Rio Olympics 2016: Team GB sevens selection worries ex-Scots skipper
A year or two on rugby's Sevens World Series, enthuses Colin Gregor, the former Scotland captain and veteran of over 50 tournaments, is a priceless apprenticeship for a young professional.
And until relatively recently, that's just about all it was - a round-the-world secondment to focus the mind, sharpen the skills and strengthen the lungs for the fifteen-a-side game. Not to mention fortify the liver at the booze-ups for which the circuit is notorious.
For the audience, it was frenetic, but fleeting entertainment. The domain of the super-fit and the super-fast. Bite-sized matches, bursting with chaos and flair, but fading away with the ensuing hangover.
No longer, though, is sevens rugby's also-ran. Since booking its berth in Rio, representing the sport on the Olympic stage for the first time in 92 years, the abbreviated game is booming.
No marquee in Team GB
Piloting Team GB in Brazil is Simon Amor, for years a World Series veteran for England, and now their head coach.
Amor's intention was to fill his boots with Six Nations heavyweights but the intricacies of international regulations and the physical pummelling wrought on these players over the season forced a rethink.
His squad is peppered with the Englishmen he knows and trusts, captained by Tom Mitchell. There are two Welshmen and two Scots. One of them, Mark Bennett, is the sole player befitting so-called marquee status. The other, Mark Robertson, is a full-time sevens international.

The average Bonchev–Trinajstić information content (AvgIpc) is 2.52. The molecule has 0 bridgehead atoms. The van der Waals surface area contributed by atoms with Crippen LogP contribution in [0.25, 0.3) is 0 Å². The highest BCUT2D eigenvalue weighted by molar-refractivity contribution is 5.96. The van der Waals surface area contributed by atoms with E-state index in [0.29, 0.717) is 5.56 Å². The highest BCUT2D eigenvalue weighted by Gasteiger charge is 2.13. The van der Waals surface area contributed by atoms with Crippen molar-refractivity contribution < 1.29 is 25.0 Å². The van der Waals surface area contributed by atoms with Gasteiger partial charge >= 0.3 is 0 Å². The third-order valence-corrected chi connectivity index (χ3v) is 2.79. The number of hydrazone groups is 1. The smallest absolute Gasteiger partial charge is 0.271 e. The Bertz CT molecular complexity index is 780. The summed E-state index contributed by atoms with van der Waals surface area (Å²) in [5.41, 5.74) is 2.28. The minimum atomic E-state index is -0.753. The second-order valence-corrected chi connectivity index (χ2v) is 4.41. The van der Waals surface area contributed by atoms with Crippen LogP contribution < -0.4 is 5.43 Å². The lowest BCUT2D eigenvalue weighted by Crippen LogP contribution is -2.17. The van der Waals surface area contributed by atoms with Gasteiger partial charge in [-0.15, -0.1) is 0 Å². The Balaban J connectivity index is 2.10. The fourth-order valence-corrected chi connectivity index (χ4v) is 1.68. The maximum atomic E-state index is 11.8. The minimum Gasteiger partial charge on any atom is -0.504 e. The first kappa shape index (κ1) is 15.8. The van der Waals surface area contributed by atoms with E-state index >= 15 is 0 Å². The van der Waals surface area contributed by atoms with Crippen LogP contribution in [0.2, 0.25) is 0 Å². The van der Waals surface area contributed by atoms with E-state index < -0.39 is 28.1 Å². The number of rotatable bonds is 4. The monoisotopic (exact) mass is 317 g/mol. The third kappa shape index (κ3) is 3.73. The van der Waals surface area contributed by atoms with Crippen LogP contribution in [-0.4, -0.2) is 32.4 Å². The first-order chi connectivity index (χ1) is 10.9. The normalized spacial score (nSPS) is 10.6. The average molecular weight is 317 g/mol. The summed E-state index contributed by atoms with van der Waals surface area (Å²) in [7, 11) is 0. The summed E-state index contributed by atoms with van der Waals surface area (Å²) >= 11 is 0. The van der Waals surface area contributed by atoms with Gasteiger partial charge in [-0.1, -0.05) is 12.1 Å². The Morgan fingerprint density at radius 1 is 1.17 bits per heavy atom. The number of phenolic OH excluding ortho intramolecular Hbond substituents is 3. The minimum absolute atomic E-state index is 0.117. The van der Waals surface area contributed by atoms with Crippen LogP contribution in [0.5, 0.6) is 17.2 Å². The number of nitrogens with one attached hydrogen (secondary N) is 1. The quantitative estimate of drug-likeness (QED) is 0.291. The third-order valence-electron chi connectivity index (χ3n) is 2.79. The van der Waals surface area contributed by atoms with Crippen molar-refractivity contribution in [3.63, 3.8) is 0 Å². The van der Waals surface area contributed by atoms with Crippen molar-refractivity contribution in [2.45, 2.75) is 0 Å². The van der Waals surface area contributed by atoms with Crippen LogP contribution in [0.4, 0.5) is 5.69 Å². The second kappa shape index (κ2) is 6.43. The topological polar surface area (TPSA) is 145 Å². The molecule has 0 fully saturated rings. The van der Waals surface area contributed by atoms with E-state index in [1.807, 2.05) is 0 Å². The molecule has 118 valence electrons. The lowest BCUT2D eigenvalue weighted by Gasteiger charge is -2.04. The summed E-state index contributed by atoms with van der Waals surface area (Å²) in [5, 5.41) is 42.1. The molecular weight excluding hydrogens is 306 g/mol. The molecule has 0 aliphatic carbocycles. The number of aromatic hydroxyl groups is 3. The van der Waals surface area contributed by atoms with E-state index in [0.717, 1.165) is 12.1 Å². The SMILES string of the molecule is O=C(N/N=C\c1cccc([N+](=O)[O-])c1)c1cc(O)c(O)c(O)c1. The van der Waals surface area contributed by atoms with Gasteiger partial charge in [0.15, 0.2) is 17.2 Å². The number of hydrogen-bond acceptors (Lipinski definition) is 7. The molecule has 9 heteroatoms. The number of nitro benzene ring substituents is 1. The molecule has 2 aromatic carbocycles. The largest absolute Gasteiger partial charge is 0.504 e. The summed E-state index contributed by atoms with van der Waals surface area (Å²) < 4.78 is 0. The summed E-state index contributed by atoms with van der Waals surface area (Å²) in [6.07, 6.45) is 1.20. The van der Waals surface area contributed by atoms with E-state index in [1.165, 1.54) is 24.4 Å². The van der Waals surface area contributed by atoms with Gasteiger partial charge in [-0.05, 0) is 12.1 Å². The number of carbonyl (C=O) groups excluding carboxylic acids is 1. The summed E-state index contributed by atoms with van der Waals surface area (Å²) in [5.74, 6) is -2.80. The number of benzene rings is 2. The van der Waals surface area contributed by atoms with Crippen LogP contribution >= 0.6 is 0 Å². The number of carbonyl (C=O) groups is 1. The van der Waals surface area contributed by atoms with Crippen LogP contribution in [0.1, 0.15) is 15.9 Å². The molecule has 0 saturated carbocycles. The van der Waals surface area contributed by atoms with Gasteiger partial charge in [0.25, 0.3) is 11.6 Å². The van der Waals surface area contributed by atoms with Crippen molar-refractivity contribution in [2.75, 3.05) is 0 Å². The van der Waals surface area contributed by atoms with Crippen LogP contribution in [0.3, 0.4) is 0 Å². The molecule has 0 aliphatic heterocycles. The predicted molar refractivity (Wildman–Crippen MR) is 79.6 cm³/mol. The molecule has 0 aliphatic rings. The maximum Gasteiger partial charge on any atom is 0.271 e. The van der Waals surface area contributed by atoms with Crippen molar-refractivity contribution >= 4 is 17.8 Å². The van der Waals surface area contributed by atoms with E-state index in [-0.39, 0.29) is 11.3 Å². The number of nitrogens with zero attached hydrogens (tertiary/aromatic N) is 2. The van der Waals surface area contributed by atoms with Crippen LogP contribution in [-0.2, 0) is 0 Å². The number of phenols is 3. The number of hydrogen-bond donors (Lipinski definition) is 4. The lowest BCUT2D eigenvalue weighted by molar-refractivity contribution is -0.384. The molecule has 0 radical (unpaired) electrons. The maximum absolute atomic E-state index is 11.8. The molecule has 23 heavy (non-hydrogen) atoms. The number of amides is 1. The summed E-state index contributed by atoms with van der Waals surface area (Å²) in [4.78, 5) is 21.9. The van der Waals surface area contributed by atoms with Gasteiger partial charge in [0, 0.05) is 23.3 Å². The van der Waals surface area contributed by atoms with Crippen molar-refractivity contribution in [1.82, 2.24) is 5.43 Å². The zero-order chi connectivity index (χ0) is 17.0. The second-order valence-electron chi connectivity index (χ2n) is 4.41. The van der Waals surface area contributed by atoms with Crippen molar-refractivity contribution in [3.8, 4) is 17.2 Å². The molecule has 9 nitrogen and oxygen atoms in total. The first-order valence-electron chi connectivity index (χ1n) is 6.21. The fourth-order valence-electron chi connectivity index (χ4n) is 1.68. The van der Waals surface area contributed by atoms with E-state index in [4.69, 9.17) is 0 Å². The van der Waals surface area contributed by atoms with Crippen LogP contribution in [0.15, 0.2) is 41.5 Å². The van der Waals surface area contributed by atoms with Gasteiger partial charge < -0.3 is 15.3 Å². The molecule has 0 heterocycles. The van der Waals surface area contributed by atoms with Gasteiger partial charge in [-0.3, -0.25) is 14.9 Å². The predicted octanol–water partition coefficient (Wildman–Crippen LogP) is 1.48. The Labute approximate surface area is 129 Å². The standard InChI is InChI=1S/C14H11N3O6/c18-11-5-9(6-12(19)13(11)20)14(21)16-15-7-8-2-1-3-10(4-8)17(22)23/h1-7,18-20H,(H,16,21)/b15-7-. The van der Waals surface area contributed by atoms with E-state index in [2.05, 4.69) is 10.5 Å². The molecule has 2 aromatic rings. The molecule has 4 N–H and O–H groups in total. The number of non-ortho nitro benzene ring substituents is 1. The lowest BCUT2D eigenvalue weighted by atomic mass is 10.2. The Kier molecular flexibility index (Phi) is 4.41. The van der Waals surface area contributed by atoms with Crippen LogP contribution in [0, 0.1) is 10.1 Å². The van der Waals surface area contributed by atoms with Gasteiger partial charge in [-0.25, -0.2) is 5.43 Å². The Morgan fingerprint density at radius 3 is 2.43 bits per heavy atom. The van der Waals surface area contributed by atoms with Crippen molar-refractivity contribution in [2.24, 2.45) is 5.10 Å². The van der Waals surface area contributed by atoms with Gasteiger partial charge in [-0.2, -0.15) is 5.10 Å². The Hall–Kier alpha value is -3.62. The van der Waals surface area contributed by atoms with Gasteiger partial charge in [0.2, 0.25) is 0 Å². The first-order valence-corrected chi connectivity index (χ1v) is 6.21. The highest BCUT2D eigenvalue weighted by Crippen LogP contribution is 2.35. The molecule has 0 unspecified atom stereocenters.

On that front, perhaps, there is a collective stab of regret.
Consider, for instance, a Team GB bristling with the ballast of Welsh winger, George North, the twinkling feet of England's Jack Nowell, or the swagger of Stuart Hogg, Scotland's rapier.
But the leap from fifteens to sevens has claimed several major casualties - Springbok Bryan Habana, third on the all-time list of Test try-scorers, and Australian playmaker Quade Cooper were both deemed surplus to requirements for Rio.
"I think that shows how advanced sevens is as a game, and the conditioning the sevens guys have gone through to get to that level," says Gregor.
"The top fifteens players, you would expect, could just cruise into a sevens team. Ideally for his training squad, Simon Amor would've liked a few more high-profile guys.
"But it would've been difficult to drop them in at the end of May, have a six or eight week training period, and be up to speed for the Olympics.
"It is a disappointment - what you hope is, the Olympics makes some superstars out of the sevens players in their own right, so you don't need to rely on fifteens guys to get more appeal or publicity."
'Scotland were the form home nation'
Gregor reckons the Scottish operation he helped mould as unpaid devotee, canny playmaker and eventually veteran skipper could use a little more TLC, a few extra players to jostle for selection - there's a feeling in the squad, he says, that if you're fit, you'll play.
The Scottish Rugby Union only instated a full-time enterprise in 2011 and considered revoking that status last year when Glasgow was discarded as a World Series venue.